Brilliant attacks on capitalist 'ethics', April 22, 2003
The brilliant investigative journalist Greg Palast was the first to detail how Florida's Governor Jeb Bush stole the Presidential election for his brother George.
He investigates the truth behind Blairite rhetoric about the inevitability of globalisation. The IMF made Tanzania charge for hospital appointments, cutting patient numbers by 53%, and charge school fees, cutting enrolment by 14%. GDP fell from $309 to $210 a head; those in abject poverty rose to 51% of the population. In Chile in 1973 unemployment was 4.3%; after ten years of Pinochet and wage cuts of 40% it was 22%.
Between 1960 and 1980, when the welfare state was still the model, income per head rose by 73% in Latin America and by 34% in Africa; people lived another ten years longer. Since 1980, under the Thatcher-Reagan model, income per head in Latin America has risen by only 6%, and fell by 23% in Africa; life expectancy has fallen - which the Financial Times' monetarist Sam Brittan intelligently attributed to 'bad luck'.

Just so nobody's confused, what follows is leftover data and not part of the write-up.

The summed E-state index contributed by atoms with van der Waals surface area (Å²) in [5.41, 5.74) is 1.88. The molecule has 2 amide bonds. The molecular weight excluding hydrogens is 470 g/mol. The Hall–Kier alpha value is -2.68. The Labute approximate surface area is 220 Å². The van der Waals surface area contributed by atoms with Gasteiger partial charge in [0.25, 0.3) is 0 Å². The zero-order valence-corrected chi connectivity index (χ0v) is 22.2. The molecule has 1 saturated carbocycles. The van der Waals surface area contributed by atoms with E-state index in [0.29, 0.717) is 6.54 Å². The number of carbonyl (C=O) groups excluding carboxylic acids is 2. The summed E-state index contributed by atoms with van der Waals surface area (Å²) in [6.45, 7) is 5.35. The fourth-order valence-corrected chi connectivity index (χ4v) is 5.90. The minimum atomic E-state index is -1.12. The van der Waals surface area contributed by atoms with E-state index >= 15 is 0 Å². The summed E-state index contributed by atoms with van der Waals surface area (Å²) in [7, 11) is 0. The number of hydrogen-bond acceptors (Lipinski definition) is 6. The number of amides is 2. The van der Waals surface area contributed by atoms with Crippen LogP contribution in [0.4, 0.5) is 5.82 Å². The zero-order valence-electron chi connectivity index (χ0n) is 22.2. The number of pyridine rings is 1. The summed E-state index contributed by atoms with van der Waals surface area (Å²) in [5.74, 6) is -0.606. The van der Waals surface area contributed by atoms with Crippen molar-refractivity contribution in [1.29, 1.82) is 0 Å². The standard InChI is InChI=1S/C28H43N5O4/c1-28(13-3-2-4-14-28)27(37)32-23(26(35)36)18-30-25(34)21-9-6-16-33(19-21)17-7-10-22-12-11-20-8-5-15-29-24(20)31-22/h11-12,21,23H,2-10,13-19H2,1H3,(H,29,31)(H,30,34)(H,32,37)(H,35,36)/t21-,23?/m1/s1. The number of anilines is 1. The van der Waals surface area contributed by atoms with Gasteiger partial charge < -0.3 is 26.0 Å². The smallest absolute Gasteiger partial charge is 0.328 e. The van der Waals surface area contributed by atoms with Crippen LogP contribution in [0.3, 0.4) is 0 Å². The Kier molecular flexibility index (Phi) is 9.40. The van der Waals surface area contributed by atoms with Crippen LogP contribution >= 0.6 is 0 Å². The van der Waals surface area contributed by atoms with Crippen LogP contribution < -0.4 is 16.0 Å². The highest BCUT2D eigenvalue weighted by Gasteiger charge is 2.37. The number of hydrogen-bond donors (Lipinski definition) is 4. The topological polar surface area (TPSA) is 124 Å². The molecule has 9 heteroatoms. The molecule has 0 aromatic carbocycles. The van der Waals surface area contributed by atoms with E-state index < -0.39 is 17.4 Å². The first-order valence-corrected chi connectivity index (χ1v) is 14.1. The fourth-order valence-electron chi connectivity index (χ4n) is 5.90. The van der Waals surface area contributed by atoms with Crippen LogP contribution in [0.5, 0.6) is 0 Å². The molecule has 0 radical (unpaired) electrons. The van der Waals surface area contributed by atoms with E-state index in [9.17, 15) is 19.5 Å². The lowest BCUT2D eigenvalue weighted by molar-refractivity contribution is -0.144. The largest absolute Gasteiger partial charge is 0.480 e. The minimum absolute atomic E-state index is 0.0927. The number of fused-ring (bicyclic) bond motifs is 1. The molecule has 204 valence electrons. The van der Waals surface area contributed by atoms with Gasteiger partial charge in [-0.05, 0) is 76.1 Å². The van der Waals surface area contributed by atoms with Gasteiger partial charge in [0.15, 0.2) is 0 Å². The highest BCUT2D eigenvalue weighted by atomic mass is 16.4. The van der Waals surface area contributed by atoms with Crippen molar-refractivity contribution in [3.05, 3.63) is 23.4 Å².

The European Community's secret memo 'Domestic Regulation: Necessity and Transparency' abandons the 'sovereign right of government to regulate services' that Trade Minister Richard Caborn promised MPs that the General Agreement on Trade in Services would observe. This won't just apply to what we think of as services, given that the US Government succeeded in defining bananas as services!
Between 1983 and 1997, 85% of the increase in US wealth went to just 1% of the population; productivity rose by 17%, real wages fell by 3%.
Blair is in the US's pocket. Who gained from his deals? GTech of New Jersey, Entergy of Little Rock, Reliant of Houston, Monsanto of St Louis, Wal-Mart of Arkansas, Wackenhut (the prison company) of Florida, Columbia Health Care, Bechtel of San Francisco, Enron of Houston. Palast writes, "In his heart, Tony Blair hates Britain." In his what?
If you know anyone who still doubts that capitalism and Labour are corrupt, get them this book. It provides all the evidence for indicting this government - but when are we going to act on it?
Law, Pragmatism, and Democracy
No Place for Amateurs How Political Consultants Are Reshaping American Democracy